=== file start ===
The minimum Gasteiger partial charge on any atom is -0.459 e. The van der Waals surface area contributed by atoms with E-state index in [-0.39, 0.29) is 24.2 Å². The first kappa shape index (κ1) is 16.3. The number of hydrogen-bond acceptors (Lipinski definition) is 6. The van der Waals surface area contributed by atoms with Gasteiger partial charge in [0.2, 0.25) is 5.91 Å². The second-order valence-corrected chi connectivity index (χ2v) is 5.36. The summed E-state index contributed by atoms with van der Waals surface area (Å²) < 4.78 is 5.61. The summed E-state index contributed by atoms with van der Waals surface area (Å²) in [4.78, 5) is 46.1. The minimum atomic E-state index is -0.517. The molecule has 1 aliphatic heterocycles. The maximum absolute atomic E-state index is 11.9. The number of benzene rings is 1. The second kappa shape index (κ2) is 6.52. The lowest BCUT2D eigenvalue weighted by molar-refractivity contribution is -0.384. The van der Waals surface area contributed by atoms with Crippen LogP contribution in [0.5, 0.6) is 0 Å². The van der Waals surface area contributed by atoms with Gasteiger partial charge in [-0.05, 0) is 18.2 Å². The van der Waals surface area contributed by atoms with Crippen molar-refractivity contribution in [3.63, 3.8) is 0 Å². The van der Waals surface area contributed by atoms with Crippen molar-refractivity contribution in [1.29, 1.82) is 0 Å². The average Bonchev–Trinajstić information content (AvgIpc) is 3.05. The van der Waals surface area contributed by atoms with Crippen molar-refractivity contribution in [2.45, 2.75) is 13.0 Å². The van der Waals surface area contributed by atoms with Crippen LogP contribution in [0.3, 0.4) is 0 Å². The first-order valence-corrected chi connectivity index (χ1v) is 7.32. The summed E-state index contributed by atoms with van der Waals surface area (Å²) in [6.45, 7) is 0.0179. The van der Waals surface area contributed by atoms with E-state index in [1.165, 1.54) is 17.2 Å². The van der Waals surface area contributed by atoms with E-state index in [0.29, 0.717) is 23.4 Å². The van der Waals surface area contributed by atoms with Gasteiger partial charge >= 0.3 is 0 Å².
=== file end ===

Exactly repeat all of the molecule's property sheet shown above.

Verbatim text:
The minimum Gasteiger partial charge on any atom is -0.459 e. The van der Waals surface area contributed by atoms with E-state index in [-0.39, 0.29) is 24.2 Å². The first kappa shape index (κ1) is 16.3. The number of hydrogen-bond acceptors (Lipinski definition) is 6. The van der Waals surface area contributed by atoms with Gasteiger partial charge in [0.2, 0.25) is 5.91 Å². The second-order valence-corrected chi connectivity index (χ2v) is 5.36. The summed E-state index contributed by atoms with van der Waals surface area (Å²) < 4.78 is 5.61. The summed E-state index contributed by atoms with van der Waals surface area (Å²) in [4.78, 5) is 46.1. The minimum atomic E-state index is -0.517. The molecule has 1 aliphatic heterocycles. The maximum absolute atomic E-state index is 11.9. The number of benzene rings is 1. The second kappa shape index (κ2) is 6.52. The lowest BCUT2D eigenvalue weighted by molar-refractivity contribution is -0.384. The van der Waals surface area contributed by atoms with Crippen LogP contribution in [0.5, 0.6) is 0 Å². The van der Waals surface area contributed by atoms with Gasteiger partial charge in [-0.05, 0) is 18.2 Å². The van der Waals surface area contributed by atoms with Crippen molar-refractivity contribution in [3.63, 3.8) is 0 Å². The van der Waals surface area contributed by atoms with Crippen molar-refractivity contribution in [1.29, 1.82) is 0 Å². The average Bonchev–Trinajstić information content (AvgIpc) is 3.05. The van der Waals surface area contributed by atoms with Crippen molar-refractivity contribution in [2.45, 2.75) is 13.0 Å². The van der Waals surface area contributed by atoms with Crippen LogP contribution in [0.3, 0.4) is 0 Å². The first-order valence-corrected chi connectivity index (χ1v) is 7.32. The summed E-state index contributed by atoms with van der Waals surface area (Å²) in [6.45, 7) is 0.0179. The van der Waals surface area contributed by atoms with E-state index in [1.165, 1.54) is 17.2 Å². The van der Waals surface area contributed by atoms with E-state index in [0.29, 0.717) is 23.4 Å². The van der Waals surface area contributed by atoms with Gasteiger partial charge >= 0.3 is 0 Å².